and on the lentel of the house. God made a covenant with the people: when
the death angel saw the blood on the doorposts, it would "pass over" that
house and not kill the first born son. But if a house did not have the
blood on the doorposts and lentel, the death angel would visit their home
and kill their first born son. The Lord said, "And the blood shall be a
sign for you on the houses where you live; and when I see the blood I will
pass over you, and no plague will befall you to destroy you when I strike
the land of Egypt." (Exodus 12:13 NASB)
As the disciples drank the wine, they remembered the blood covenant.
But Jesus reinterpreted the wine to symbolize a new covenant. In the Lord's
Supper, Jesus' blood now symbolizes more then salvation from a single night
of terror, instead, it celebrates eternal salvation. As Peter wrote in
1 Peter 1:18-19 "knowing that you were not redeemed with perishable things
like silver or gold from your futile way of life inherited from your forefathers,
 but with precious blood, as of a lamb unblemished and spotless, the
blood of Christ."
Today, we celebrate the Lord's Supper. As we take the bread, we commemorate
Jesus' broken body and celebrate our deliverance from eternal bondage.
And then as we take of the fruit of the vine, we celebrate eternal salvation.
This is a day of great celebration for everyone who has experienced
forgiveness for their sins and enjoys the promise of eternal life. Has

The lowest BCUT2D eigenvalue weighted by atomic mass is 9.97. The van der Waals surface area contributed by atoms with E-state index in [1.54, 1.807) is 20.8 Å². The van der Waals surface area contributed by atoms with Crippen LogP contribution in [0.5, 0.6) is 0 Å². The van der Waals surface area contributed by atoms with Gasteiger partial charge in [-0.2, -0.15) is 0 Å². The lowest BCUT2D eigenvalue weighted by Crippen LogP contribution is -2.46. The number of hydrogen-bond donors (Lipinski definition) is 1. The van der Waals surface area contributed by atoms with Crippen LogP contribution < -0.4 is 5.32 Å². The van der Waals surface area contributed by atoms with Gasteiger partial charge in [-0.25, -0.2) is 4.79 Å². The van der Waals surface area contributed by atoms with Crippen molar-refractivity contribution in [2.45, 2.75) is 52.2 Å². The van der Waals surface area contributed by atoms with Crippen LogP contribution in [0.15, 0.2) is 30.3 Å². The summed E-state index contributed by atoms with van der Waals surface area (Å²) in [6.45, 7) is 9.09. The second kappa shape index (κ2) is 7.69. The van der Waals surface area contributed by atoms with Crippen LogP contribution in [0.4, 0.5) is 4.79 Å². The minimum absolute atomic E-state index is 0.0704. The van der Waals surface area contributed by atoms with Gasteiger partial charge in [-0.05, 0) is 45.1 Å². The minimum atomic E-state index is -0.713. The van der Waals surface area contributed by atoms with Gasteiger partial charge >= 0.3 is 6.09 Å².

there been a time in your life when you accepted Jesus as your Savior and
submitted to Him as your Lord? Notice what I'm not asking you. I'm not
asking you if you consider yourself a Christian because you're not something
else-like Buddhist, Hindu or Moslem. Neither am I asking you if you grew
up in a Christian home or if you do more good things than bad things. My
question is very specific--Has there been a time in your life when you
accepted Jesus as your Savior and submitted to Him as your Lord?
Romans 10:9 says, "that if you confess with your mouth Jesus as Lord,
and believe in your heart that God raised Him from the dead, you shall
be saved;" (NASB) Notice the final thing this verse says, "you shall be
saved." It makes it crystal clear that salvation is possible. What precedes
that glorious statement shows that it is conditional. You can be saved,
but you must do two things. It says that you must "believe in your heart
that God raised Him from the dead." Do you believe? Deep down in your heart,
do you believe the gospel message that Jesus died on the cross for our
sins-that His body was broken for you-and He rose from the grave? If you
believe than all you must do is accept His sacrifice for your sins by confessing
"with your mouth Jesus as Lord." This puts your faith into action. Because
you believe that He rose from the dead-that He is Lord over life and death-you
make a public decision that He is your Lord.
Have you ever made a decision like that before? If so, the scripture
says that you should examine yourself (1 Cor. 11:26-28) before you take
the cup. I encourage you to use this invitation time to do just that. Not
examine others around you to test their level of faith and commitment,
but examine yourself.
If you haven't made that decision before, you can do so today during
this time of invitation. I'll be here in the front of the auditorium ready
to have a private prayer with you. When we stand, just step out and come
up to me and tell me that you want Jesus to be your Lord and we'll pray
Perhaps you have other decisions you need to make. I'd also love to
talk to you about being baptized or becoming a member of our church-whatever
your decision is, please make it as we prepare ourselves to gather at the